By January 17, 2012 0 Comments Read More →

Best of the backlist?

I’m sure at the beginning of this month, you were all inundated with Best-this-Best-that lists of 2011, yes?  But those lists likely all covered new books that came out in 2011.


How to qualify the best of the backlist?  The folks at Better World Books  (who do GREAT things with library discards – I mention them in all of my weeding workshops), who sell mostly used books, have provided their Top 25 Best-Selling Books of 2011. A list like this tends to reveal the kind of titles that have “staying power” rather than those that are currently topping mainstream lists. Take a look:

Better World Book’s Top 25 Books of 2011

  1. The Shack
  2. The 7 Habits of Highly Effective People
  3. The Kite Runner
  4. To Kill a Mockingbird
  5. Lord of the Flies
  6. Eat, Pray, Love: One Woman’s Search for Everything Across Italy, India and Indonesia
  7. A Child Called “It”: One Child’s Courage to Survives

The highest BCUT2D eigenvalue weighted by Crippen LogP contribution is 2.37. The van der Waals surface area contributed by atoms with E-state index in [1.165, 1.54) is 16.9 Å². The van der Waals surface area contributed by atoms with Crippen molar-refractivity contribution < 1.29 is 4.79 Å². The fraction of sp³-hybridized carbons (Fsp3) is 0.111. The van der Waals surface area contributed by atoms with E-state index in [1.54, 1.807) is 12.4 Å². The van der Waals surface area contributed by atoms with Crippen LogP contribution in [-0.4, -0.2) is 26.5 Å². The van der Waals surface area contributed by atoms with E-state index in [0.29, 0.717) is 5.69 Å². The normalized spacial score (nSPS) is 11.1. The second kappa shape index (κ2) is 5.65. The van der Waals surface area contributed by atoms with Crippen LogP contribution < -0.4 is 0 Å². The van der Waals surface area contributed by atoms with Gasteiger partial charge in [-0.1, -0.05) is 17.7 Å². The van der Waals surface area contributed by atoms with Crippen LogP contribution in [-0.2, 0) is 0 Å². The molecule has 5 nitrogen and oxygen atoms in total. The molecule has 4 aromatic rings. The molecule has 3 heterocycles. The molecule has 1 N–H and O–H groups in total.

8. Harry Potter and the Sorcerer’s Stone
  9. The Secret Life of Bees
  10. StrengthsFinder 2.0
  11. Harry Potter and the Chamber of Secrets (Book 2)
  12. Alcoholics Anonymous: The Story of How Many Thousands of Men and Women Have Recovered from Alcoholism
  13. Love You Forever
  14. The Help
  15. Holes
  16. The 7 Habits of Highly Effective Teens
  17. Harry Potter and the Prisoner of Azkaban
  18. The Girl with the Dragon Tattoo
  19. Animal Farm
  20. Into the Wild
  21. Number the Stars
  22. Of Mice and Men
  23. The Pillars of the Earth
  24. The Hobbit
  25. Anne Frank: The Diary of a Young Girl


I’m sure that library circulation records would also be interesting to view,  just to see the most checked-out books of the year.  No surprises, of course, these titles all hit the “best of” lists in their respective years, I’m sure.  But interesting all the same.



About the Author:

Rebecca Vnuk is the editor for Collection Management and Library Outreach at Booklist. She is also the author of 3 reader’s-advisory nonfiction books: Read On…Women’s Fiction (2009), Women’s Fiction: A Guide to Popular Reading Interests (2014), and Women’s Fiction Authors: A Research Guide (2009). Follow her on Twitter at @Booklist_RVnuk.

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